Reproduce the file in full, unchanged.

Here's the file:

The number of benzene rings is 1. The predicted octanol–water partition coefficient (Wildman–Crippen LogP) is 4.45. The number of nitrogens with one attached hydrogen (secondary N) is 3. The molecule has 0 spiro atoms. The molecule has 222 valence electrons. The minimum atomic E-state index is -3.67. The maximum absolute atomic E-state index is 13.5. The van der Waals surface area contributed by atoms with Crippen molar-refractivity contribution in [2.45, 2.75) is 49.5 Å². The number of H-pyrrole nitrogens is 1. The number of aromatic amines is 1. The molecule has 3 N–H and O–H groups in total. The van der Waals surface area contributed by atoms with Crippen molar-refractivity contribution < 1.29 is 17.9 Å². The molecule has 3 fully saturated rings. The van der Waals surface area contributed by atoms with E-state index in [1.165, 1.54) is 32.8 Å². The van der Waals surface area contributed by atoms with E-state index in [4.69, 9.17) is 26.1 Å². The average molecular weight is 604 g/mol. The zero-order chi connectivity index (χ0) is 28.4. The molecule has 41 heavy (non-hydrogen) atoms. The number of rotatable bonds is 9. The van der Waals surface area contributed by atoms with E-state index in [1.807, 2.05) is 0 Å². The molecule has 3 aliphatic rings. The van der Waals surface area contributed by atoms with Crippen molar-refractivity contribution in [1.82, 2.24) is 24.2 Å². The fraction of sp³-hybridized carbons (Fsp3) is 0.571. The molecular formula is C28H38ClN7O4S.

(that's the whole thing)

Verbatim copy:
The number of benzene rings is 1. The predicted octanol–water partition coefficient (Wildman–Crippen LogP) is 4.45. The number of nitrogens with one attached hydrogen (secondary N) is 3. The molecule has 0 spiro atoms. The molecule has 222 valence electrons. The minimum atomic E-state index is -3.67. The maximum absolute atomic E-state index is 13.5. The van der Waals surface area contributed by atoms with Crippen molar-refractivity contribution in [2.45, 2.75) is 49.5 Å². The number of H-pyrrole nitrogens is 1. The number of aromatic amines is 1. The molecule has 3 N–H and O–H groups in total. The van der Waals surface area contributed by atoms with Crippen molar-refractivity contribution < 1.29 is 17.9 Å². The molecule has 3 fully saturated rings. The van der Waals surface area contributed by atoms with E-state index in [1.165, 1.54) is 32.8 Å². The van der Waals surface area contributed by atoms with E-state index in [4.69, 9.17) is 26.1 Å². The average molecular weight is 604 g/mol. The zero-order chi connectivity index (χ0) is 28.4. The molecule has 41 heavy (non-hydrogen) atoms. The number of rotatable bonds is 9. The van der Waals surface area contributed by atoms with E-state index in [1.807, 2.05) is 0 Å². The molecule has 3 aliphatic rings. The van der Waals surface area contributed by atoms with Crippen molar-refractivity contribution in [1.82, 2.24) is 24.2 Å². The fraction of sp³-hybridized carbons (Fsp3) is 0.571. The molecular formula is C28H38ClN7O4S.